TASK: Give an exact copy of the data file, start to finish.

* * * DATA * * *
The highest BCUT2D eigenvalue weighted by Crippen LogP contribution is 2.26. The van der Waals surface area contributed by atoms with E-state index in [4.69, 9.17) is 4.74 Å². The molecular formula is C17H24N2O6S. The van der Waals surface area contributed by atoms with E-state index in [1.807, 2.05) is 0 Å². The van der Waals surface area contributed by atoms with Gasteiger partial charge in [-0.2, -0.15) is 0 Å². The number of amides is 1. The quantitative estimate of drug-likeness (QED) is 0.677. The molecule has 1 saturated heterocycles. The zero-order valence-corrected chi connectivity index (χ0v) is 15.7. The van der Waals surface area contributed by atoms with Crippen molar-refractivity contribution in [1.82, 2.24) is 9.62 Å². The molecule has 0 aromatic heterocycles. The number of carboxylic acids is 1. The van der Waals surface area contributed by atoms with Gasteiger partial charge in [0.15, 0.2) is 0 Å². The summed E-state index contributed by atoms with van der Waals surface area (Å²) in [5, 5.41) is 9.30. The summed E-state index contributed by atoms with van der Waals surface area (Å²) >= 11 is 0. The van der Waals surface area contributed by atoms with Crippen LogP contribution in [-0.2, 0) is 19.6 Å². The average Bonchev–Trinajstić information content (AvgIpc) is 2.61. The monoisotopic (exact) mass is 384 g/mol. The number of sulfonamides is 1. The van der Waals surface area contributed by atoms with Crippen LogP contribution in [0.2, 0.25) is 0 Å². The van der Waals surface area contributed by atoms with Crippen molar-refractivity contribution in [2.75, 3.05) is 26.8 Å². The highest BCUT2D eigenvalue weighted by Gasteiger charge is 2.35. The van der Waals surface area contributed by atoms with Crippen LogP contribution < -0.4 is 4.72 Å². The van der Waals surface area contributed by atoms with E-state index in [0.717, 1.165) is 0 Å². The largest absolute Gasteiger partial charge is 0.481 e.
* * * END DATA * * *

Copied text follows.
The highest BCUT2D eigenvalue weighted by Crippen LogP contribution is 2.26. The van der Waals surface area contributed by atoms with E-state index in [4.69, 9.17) is 4.74 Å². The molecular formula is C17H24N2O6S. The van der Waals surface area contributed by atoms with E-state index in [1.807, 2.05) is 0 Å². The van der Waals surface area contributed by atoms with Gasteiger partial charge in [-0.2, -0.15) is 0 Å². The number of amides is 1. The quantitative estimate of drug-likeness (QED) is 0.677. The molecule has 1 saturated heterocycles. The zero-order valence-corrected chi connectivity index (χ0v) is 15.7. The van der Waals surface area contributed by atoms with Crippen molar-refractivity contribution in [1.82, 2.24) is 9.62 Å². The molecule has 0 aromatic heterocycles. The number of carboxylic acids is 1. The van der Waals surface area contributed by atoms with Gasteiger partial charge in [0.15, 0.2) is 0 Å². The summed E-state index contributed by atoms with van der Waals surface area (Å²) in [5, 5.41) is 9.30. The summed E-state index contributed by atoms with van der Waals surface area (Å²) >= 11 is 0. The van der Waals surface area contributed by atoms with Crippen LogP contribution in [-0.2, 0) is 19.6 Å². The average Bonchev–Trinajstić information content (AvgIpc) is 2.61. The monoisotopic (exact) mass is 384 g/mol. The number of sulfonamides is 1. The van der Waals surface area contributed by atoms with Crippen LogP contribution in [0.2, 0.25) is 0 Å². The van der Waals surface area contributed by atoms with Crippen molar-refractivity contribution in [2.75, 3.05) is 26.8 Å². The highest BCUT2D eigenvalue weighted by Gasteiger charge is 2.35. The van der Waals surface area contributed by atoms with Crippen LogP contribution < -0.4 is 4.72 Å². The van der Waals surface area contributed by atoms with E-state index in [0.717, 1.165) is 0 Å². The largest absolute Gasteiger partial charge is 0.481 e.